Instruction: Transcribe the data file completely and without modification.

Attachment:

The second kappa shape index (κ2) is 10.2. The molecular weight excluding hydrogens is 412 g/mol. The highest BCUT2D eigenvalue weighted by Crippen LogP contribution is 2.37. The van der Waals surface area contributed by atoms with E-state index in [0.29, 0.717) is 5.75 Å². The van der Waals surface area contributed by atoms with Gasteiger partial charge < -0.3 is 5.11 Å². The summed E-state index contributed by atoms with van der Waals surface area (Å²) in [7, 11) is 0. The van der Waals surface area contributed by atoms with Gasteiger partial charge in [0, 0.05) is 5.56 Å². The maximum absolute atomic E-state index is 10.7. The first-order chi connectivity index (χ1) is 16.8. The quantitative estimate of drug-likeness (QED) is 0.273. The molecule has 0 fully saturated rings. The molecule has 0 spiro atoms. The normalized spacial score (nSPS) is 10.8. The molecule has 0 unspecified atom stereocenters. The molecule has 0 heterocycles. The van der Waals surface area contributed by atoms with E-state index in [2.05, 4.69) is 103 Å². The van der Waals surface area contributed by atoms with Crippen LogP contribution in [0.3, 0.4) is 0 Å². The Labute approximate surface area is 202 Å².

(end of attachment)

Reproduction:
The second kappa shape index (κ2) is 10.2. The molecular weight excluding hydrogens is 412 g/mol. The highest BCUT2D eigenvalue weighted by Crippen LogP contribution is 2.37. The van der Waals surface area contributed by atoms with E-state index in [0.29, 0.717) is 5.75 Å². The van der Waals surface area contributed by atoms with Gasteiger partial charge < -0.3 is 5.11 Å². The summed E-state index contributed by atoms with van der Waals surface area (Å²) in [7, 11) is 0. The van der Waals surface area contributed by atoms with Gasteiger partial charge in [0, 0.05) is 5.56 Å². The maximum absolute atomic E-state index is 10.7. The first-order chi connectivity index (χ1) is 16.8. The quantitative estimate of drug-likeness (QED) is 0.273. The molecule has 0 fully saturated rings. The molecule has 0 spiro atoms. The normalized spacial score (nSPS) is 10.8. The molecule has 0 unspecified atom stereocenters. The molecule has 0 heterocycles. The van der Waals surface area contributed by atoms with E-state index in [2.05, 4.69) is 103 Å². The van der Waals surface area contributed by atoms with Crippen LogP contribution in [0.3, 0.4) is 0 Å². The Labute approximate surface area is 202 Å².